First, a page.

One thing that he enjoyed was, “When they did mail call and gave out mail bags to everyone and they were tailored individually to everyone, there were letters from family members, from people that they didn’t even know, from school children and organizations, it was amazing, said, Pat.”  

One thing that touched Pat during this trip, was after they had received their bag of mail, inside of the bag was a bag of candies with a note attached to it.  Pat ate the candy but, as he was eating the candy he read the note that was with the candy.  On this note, it was talking about each type of candy within it.  Each one represented something special within the bag of candy and this touched Pat enough that he has saved this special little note that was with the candies.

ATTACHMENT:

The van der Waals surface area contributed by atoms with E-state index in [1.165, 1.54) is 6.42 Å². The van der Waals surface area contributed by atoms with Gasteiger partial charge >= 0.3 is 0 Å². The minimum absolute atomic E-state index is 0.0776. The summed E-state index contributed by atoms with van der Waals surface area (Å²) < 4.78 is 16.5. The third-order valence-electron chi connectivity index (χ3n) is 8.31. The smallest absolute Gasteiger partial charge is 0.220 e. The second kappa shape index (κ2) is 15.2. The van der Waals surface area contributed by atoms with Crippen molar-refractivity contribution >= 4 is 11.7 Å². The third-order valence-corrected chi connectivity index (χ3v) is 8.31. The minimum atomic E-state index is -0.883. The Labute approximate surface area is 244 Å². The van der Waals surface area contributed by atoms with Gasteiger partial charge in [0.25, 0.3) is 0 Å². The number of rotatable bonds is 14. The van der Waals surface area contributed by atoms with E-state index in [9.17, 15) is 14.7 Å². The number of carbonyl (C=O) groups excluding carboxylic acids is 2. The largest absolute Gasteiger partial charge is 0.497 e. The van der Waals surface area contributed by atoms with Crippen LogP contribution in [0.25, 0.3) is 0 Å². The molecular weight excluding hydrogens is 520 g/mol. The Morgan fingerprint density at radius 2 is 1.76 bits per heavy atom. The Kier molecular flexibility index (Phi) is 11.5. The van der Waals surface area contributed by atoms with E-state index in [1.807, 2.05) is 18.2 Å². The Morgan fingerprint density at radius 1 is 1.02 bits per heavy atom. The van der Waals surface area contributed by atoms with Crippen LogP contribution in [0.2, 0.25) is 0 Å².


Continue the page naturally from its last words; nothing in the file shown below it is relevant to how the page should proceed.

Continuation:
The third local Veteran that we had the opportunity to interview was Jerry Thorn, who served in the Army.  Jerry explained that he was in the Army, but he ran a landing craft in the Army.  He worked with the landing craft on the water.  

“I enjoyed everybody’s company, we had a good time--like a big family.  I thought it was interesting how everything was planned, and the receptions were great, and I enjoyed all of the memorials,” said Thorn.  He also enjoyed seeing the monuments, and would recommend the trip to other veterans.

After visiting the memorial in Washington, they visited Arlington National Cemetery before going to the Reagan National Airport for their trip home.

Michael Huston, Patrick Huston, and Ralph Dorrell pose for a photo at the Vietnam Memorial.